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Dayton Schools Lose Both Principals; One Becomes Southgate Superintendent

This story has been updated with corrected titles for each principal.

Dayton Independent Schools will be looking for two new principals as both schools - Dayton High and Lincoln Elementary - lost their top administrators to other opportunities.

Elementary school principal Greg Duty is the new superintendent at Southgate Independent Schools, and high school principal Jeremy Dodd is relocating to Williamstown with his family near where he just bought a farm and will take a principal role at that city's elementary school.

"A few months ago my wife and I purchased four and a half acres down in Dry Ridge," Dodd explained. "I felt that an hour commute both ways was too much, especially with occasional night games and other events, many times I would get to school at 6:30 a.m. and not get home until 9:30 or 10 p.m. I love the kids, and the school, and the challenges, but I am a dad first and I wasn't getting enough family time."

His new school offers kindergarten through fifth grade and his daughter, Gabrielle, 9, will be in his school.

"She is all kinds of excited that I will be her principal," he said. "My son, Lucas, is 12, and he will stay at Turkeyfoot (Middle School) another year because he is in the band. Next year he will transfer to Williamstown."

Dodd said in the three years he has been at Dayton, he has helped to raise all the test scores, and both the elementary and the high school are now proficient, which Dodd is very proud of. He said it was not just him, but the team of teachers and the students who helped achieve that. But the thing he is most proud of is that during his three years he watched the community come back to believe in the schools again, and he thinks it is because of the personal attention that the students receive from the teachers and staff, and because the parents know that the faculty care about their children and want them to succeed.

Greg Duty is excited about becoming the new superintendent of the Southgate Schools. Duty is a graduate of Dayton High School, and coming back to the school district after teaching at Erlanger for 9 years was satisfying.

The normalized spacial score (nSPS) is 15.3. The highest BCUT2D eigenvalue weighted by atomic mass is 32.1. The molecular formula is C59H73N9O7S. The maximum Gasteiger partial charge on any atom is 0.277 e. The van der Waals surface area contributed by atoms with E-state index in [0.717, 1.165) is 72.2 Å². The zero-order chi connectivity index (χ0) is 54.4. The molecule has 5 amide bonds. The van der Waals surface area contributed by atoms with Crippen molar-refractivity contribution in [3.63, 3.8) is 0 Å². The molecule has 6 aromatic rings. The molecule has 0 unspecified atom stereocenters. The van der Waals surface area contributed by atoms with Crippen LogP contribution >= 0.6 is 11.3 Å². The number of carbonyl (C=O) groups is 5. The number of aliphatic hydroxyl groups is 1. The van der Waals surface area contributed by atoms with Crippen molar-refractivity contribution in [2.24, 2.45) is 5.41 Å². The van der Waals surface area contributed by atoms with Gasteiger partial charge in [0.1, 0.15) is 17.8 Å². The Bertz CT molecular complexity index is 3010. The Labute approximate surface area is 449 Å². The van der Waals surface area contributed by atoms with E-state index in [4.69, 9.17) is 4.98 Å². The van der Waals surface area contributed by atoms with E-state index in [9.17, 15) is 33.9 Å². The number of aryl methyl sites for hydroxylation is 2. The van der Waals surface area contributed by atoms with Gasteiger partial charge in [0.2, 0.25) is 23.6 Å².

"It is an absolute honor to sit at my desk and look out my window and see the house I grew up in on 5th street," he said. "I have been here 7 years, two years as assistant principal at the High School and five as the principal of Lincoln elementary. As a child I always loved the school experience. I love when the kids give me a hug. I am going to miss them."

Duty said it was a great challenge, and a blessing to serve the community. He said it is always nice to be able to leave a place better than he found it, and he believes the whole district has positive momentum.

He said he believed that when it was time for him to move on, God would let him know, and that is what happened when he applied to be the superintendent at Southgate. He is looking forward to the challenges that the new job will bring.

"The thing I am proudest of is the kids working hard to be the best they can be," Duty said. "I tried hard to recognize the kids for the achievements they had. Everybody deserves affirmation for the great things they do. I always tell the kids to live by the Golden rule and it will come back to them. Even if they would accomplish a tiny thing, to that child it is a big thing, and it should be recognized."

Duty praised his teachers and staff, and said everyone from Superintendent Jay Brewer down has been a help to him.

"Everybody has a role to play, and they do it well here," he said. "And I know one thing: the kids deserve the best so they can have the best chance to succeed."

Superintendent Jay Brewer said that he knew the departures were coming.

"They both let me know they were going to apply for the jobs they got," Brewer said. "So I knew in late April, early May, that I could be looking for two principals. But that is part of our district motto: Growing Forward. It doesn't just apply to the students; it is also for the staff and teachers and principals. Actually, three to five years is about the national average for a principal tenure because it is such a demanding position."

Brewer said that there is a procedure that all the schools follow for interviewing and hiring new principals, and they will be following those rules. They always pay attention to parent and staff surveys, and the posting is required to be kept up for 30 days. He said he hopes to have the new principals hired in time to introduce them at the July school board meeting. The first day of school is August 17 and he said they should be settled in by then.

"It is a great tribute to our district that we are turning out great leaders who can go forward to add their leadership to other communities," Brewer said. "It is a very positive indication of the great work in our community."

Board Chair Rosann Sharon echoed Brewer's sentiment.

"We want our people to grow," she said. "I am proud that other communities are going to see what great people we have here working for our kids."

Note: An earlier version of this story had the principalships reversed. Duty was principal of the elementary school and Dodd was principal of the high school. The error was made by the editor, not the reporter. RCN apologizes for the oversight.

Written by Patricia A. Scheyer, RCN contributor
Photo: Greg Duty and family (left) and Jeremy Dodd (provided)
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